Some brokers are encouraging their clients to sell Call Options on stocks they own (see here for an explanation of options). The brokers argue that if the stock doesn’t go up you’ll have extra income from selling the option (true) and that if the stock does go up (and the option is exercised) you’ll still make money (true). It sounds too good to be true, and it is.
The problem is that you’re limiting how much money you can make on a stock, but not how much you can lose. In a diversified portfolio it’s normal to have some stocks that do extremely well, and some losers. The gains from the good stocks should offset the losses of the bad ones. When you sell options you’re selling the gains to the buyer of the option but still taking all of the losses.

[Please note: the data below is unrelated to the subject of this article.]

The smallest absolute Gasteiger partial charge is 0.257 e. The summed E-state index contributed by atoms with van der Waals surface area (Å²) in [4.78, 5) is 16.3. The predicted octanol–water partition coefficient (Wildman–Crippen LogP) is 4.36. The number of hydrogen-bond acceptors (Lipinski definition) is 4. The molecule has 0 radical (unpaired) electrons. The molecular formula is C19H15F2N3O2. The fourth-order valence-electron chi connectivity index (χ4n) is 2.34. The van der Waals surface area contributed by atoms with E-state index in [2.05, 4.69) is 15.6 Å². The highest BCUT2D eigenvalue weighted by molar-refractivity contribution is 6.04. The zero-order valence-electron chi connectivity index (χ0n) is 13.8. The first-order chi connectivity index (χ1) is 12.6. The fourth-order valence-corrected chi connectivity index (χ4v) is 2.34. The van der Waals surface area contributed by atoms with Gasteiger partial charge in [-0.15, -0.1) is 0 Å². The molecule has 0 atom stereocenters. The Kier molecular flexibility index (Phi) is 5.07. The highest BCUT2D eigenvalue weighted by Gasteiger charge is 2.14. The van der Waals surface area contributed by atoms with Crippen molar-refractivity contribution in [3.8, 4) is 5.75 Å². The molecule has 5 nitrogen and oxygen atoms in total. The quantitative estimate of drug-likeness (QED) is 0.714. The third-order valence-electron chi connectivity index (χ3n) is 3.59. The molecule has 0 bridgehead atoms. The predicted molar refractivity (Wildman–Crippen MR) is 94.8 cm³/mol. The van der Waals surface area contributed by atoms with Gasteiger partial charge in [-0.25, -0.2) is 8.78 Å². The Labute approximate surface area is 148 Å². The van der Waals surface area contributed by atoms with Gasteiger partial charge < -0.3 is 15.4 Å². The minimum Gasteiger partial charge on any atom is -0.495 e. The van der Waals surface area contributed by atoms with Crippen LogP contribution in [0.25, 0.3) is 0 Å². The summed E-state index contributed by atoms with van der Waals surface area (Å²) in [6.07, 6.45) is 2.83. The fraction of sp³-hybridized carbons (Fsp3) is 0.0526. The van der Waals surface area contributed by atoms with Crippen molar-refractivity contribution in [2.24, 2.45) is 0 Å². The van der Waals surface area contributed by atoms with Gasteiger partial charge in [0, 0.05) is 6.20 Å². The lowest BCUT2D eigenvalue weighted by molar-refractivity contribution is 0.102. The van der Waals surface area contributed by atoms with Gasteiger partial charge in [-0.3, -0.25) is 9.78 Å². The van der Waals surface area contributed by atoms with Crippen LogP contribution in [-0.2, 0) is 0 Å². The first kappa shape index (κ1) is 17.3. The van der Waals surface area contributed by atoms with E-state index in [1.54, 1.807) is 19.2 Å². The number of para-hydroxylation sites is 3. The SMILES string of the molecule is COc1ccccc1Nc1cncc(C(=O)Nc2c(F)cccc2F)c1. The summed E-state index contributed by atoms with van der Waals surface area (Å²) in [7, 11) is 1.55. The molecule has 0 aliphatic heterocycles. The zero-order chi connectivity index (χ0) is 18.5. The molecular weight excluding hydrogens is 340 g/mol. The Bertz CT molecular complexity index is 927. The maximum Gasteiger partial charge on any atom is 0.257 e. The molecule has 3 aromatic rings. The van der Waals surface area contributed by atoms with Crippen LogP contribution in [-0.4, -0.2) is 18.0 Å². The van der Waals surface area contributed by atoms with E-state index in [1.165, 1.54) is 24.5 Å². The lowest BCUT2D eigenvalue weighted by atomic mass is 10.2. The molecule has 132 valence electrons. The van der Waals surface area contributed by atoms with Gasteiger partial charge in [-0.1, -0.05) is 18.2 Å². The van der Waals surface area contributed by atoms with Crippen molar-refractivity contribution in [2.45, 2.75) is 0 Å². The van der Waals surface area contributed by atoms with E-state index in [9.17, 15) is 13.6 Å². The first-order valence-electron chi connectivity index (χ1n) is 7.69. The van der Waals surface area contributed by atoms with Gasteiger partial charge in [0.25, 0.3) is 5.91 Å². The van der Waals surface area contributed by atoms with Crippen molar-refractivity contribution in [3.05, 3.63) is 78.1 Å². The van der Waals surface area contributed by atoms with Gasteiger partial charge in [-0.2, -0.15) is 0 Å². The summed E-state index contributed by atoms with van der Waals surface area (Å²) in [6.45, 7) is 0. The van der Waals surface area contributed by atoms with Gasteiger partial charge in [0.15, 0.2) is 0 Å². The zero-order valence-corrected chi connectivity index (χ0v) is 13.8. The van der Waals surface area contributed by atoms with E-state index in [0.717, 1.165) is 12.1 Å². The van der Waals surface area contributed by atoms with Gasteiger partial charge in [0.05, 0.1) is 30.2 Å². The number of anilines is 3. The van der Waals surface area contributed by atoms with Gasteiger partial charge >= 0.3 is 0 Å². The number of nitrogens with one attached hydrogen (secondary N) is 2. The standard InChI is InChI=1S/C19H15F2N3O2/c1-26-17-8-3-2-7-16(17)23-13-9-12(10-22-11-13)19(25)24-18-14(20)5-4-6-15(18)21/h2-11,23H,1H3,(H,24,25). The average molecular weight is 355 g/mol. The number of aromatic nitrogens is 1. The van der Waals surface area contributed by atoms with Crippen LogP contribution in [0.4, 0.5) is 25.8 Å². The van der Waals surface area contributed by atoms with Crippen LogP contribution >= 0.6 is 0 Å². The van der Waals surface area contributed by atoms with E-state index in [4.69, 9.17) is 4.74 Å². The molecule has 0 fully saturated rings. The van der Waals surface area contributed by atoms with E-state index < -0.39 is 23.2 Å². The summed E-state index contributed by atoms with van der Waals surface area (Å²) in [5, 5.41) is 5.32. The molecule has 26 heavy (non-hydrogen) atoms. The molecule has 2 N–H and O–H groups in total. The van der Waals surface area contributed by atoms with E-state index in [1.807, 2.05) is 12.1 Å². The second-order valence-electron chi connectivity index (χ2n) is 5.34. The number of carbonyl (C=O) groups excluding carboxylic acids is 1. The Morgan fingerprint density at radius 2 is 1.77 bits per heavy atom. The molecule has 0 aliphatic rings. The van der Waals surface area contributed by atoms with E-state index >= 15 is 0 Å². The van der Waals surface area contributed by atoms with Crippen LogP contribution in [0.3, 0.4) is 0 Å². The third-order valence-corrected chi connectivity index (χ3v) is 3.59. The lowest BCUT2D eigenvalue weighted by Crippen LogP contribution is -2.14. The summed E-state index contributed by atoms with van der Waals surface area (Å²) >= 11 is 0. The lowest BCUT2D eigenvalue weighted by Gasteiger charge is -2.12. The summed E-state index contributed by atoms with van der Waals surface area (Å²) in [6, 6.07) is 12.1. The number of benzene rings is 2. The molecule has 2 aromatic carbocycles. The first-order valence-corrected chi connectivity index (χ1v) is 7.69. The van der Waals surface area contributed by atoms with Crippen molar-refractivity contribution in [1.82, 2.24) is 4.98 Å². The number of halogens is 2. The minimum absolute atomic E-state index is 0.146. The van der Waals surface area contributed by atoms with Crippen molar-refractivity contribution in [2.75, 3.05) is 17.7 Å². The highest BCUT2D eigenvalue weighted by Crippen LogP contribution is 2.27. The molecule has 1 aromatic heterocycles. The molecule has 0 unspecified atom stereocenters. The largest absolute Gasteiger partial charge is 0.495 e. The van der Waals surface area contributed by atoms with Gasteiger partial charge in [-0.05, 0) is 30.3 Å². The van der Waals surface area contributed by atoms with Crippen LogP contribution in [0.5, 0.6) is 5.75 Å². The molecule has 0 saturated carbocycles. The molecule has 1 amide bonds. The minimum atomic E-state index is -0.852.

If the options are priced appropriately then your income from the options should offset the gains you forfeit when options are assigned, making this strategy no better or worse than a buy and hold strategy. However, you will incur three costs that may work to your disadvantage. First, you’ll pay commissions to your broker both for the options contracts and the stock trades that you’ll need to execute to replace shares in your account when they are assigned. Second, the market will pay you less than the options are worth. For example, a sample options contract for Nike can be bought for $375 but you’ll only receive $365 if you sell it. Third, frequent trading will result in all gains being taxed at the higher short term tax rate.
Options may have a place in your portfolio as a way to hedge against losses, but you’ll sacrifice gains some of the time. Over the longer term, there’s no reason to believe you’ll do better with options and you’ll probably do worse.